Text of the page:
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Some patrons say Bequia Regatta was tame

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While some mainland visitors and local residents to the Grenadine island of Bequia lamented that the Easter festivities were rather tame as compared with previous regattas, one senior official on the island is applauding the decision to curtail some of the goings-on of times past.{{more}}

The consensus on the island last weekend was that the regatta this year was “dead,” due to some drastic changes, which included the absence of music on the Lower Bay Beach, the end point for boat races.

Excursionists would, in the past, gather on the beach, where multiple sound systems would entertain the thousands of persons who ventured down for a day of fun.

This year, except for music from vehicle stereos, all was calm for the most part, causing a number of patrons who came to the area to leave after a short period seeking entertainment elsewhere.

Last year, a decision was made to suspend sound systems from the area, after property owners and locals complained of vandalism and other unsuitable behaviour by visitors to the island.

“Over the years we have been having issues where people come here to us and reporting abuse of property, even from here all the way down to Lower Bay,” the official, who asked not to be identified said.

“The amount of fighting increased, the number of police you have to bring on the island just because of Sunday, and the amount of people that come down on the boat ride and by the time they get here they drunk and everything. They complain about those things.

“Because I would be here and see the boat ride coming down, and they could hardly come off the boat; they’re drunk they laying down there and you have to take them in the sea and bathe them to knock off the rum.

“In order to have a peaceful Sunday, we say let’s stop the music for a while… how long it stop would depend on the behaviour,” the official told SEARCHLIGHT.

The official acknowledged that fewer persons travelled to the island on Sunday, and though that may mean less revenue for vendors and the other businesses, it was a small price to pay for peace and calm.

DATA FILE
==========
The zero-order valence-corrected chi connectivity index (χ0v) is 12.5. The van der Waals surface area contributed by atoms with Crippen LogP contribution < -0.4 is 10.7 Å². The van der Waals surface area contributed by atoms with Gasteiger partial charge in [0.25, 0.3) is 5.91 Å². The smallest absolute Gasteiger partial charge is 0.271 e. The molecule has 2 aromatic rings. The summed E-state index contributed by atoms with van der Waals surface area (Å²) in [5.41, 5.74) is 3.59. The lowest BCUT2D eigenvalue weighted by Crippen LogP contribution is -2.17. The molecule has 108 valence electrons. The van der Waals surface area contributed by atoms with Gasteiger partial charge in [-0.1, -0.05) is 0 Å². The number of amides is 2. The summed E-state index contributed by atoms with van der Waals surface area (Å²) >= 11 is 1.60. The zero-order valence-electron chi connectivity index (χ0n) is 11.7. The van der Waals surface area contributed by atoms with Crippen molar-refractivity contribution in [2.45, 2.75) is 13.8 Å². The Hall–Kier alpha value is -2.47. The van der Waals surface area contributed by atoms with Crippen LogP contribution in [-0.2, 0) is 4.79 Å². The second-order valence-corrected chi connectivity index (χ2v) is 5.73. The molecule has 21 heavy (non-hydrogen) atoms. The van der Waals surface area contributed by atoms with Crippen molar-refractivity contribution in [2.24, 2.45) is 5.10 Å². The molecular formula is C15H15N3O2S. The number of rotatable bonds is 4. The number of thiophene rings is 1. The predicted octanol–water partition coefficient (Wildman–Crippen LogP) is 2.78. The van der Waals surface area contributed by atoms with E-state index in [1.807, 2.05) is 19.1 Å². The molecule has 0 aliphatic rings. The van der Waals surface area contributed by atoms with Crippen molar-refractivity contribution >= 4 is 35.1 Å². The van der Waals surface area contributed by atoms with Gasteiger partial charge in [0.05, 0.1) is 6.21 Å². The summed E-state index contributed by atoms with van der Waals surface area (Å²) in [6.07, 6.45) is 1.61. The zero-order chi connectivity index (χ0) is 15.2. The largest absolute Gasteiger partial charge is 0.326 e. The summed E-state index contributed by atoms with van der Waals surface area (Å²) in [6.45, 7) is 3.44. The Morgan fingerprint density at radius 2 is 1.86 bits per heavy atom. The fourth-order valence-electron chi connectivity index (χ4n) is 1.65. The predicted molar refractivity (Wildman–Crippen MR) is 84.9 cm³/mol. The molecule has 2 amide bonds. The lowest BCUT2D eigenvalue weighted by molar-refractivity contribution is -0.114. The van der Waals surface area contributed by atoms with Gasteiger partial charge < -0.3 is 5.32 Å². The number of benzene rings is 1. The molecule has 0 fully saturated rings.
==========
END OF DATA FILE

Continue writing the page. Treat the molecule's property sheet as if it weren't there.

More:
The official offered what she referred to as a compromise for excursion organizers and the organizers of events in Bequia.

“A good middle ground is don’t sell any alcohol on the boat. If you going to sell it, sell it on the way up, play your music, let them have fun, let them enjoy themselves coming down.

“So that when they get to Lower Bay and by the time they get drunk it is time to go home, and by that time they would be hustling to reach up and they would have less time to vandalize and less fights and so forth.”

The official also acknowledged the fact that a number of all-inclusive events have sprung up on the island, with promoters opting to charge fees at private functions instead of open and free events.

Some visitors and locals complained that these functions were taking away from the “fun” of the regatta.

“Everybody wants to make money; you can’t tell people what to do and where to have their events.

“Under the almond tree is vacant; anyone can come together and have something there.

“As a matter of fact, there was nothing going to happen there because the committee that organized it last year is the same committee that is having the all-inclusive in Industry (beach), so it was a group that came together at the last minute to do something because they didn’t want to leave the Monday dead,” the official said. (JJ)

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